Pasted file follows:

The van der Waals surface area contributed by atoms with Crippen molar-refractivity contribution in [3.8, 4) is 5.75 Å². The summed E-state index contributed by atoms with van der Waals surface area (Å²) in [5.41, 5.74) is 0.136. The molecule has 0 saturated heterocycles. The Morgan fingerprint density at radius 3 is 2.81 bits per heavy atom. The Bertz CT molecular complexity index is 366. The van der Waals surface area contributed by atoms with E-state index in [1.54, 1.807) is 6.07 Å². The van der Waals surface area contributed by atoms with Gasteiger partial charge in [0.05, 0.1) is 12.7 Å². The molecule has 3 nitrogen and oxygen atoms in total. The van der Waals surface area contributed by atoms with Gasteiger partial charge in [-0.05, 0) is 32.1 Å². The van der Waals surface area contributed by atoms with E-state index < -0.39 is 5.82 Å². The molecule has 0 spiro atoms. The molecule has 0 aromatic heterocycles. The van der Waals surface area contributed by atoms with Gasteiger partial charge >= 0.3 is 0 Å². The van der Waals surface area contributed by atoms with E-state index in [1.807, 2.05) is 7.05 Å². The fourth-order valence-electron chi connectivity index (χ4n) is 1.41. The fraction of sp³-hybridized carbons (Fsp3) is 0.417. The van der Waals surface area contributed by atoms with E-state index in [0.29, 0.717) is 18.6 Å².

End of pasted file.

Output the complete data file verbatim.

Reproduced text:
The van der Waals surface area contributed by atoms with Crippen molar-refractivity contribution in [3.8, 4) is 5.75 Å². The summed E-state index contributed by atoms with van der Waals surface area (Å²) in [5.41, 5.74) is 0.136. The molecule has 0 saturated heterocycles. The Morgan fingerprint density at radius 3 is 2.81 bits per heavy atom. The Bertz CT molecular complexity index is 366. The van der Waals surface area contributed by atoms with E-state index in [1.54, 1.807) is 6.07 Å². The van der Waals surface area contributed by atoms with Gasteiger partial charge in [0.05, 0.1) is 12.7 Å². The molecule has 3 nitrogen and oxygen atoms in total. The van der Waals surface area contributed by atoms with Gasteiger partial charge in [-0.05, 0) is 32.1 Å². The van der Waals surface area contributed by atoms with E-state index < -0.39 is 5.82 Å². The molecule has 0 spiro atoms. The molecule has 0 aromatic heterocycles. The van der Waals surface area contributed by atoms with Gasteiger partial charge >= 0.3 is 0 Å². The van der Waals surface area contributed by atoms with E-state index in [1.807, 2.05) is 7.05 Å². The fourth-order valence-electron chi connectivity index (χ4n) is 1.41. The fraction of sp³-hybridized carbons (Fsp3) is 0.417. The van der Waals surface area contributed by atoms with E-state index in [0.29, 0.717) is 18.6 Å².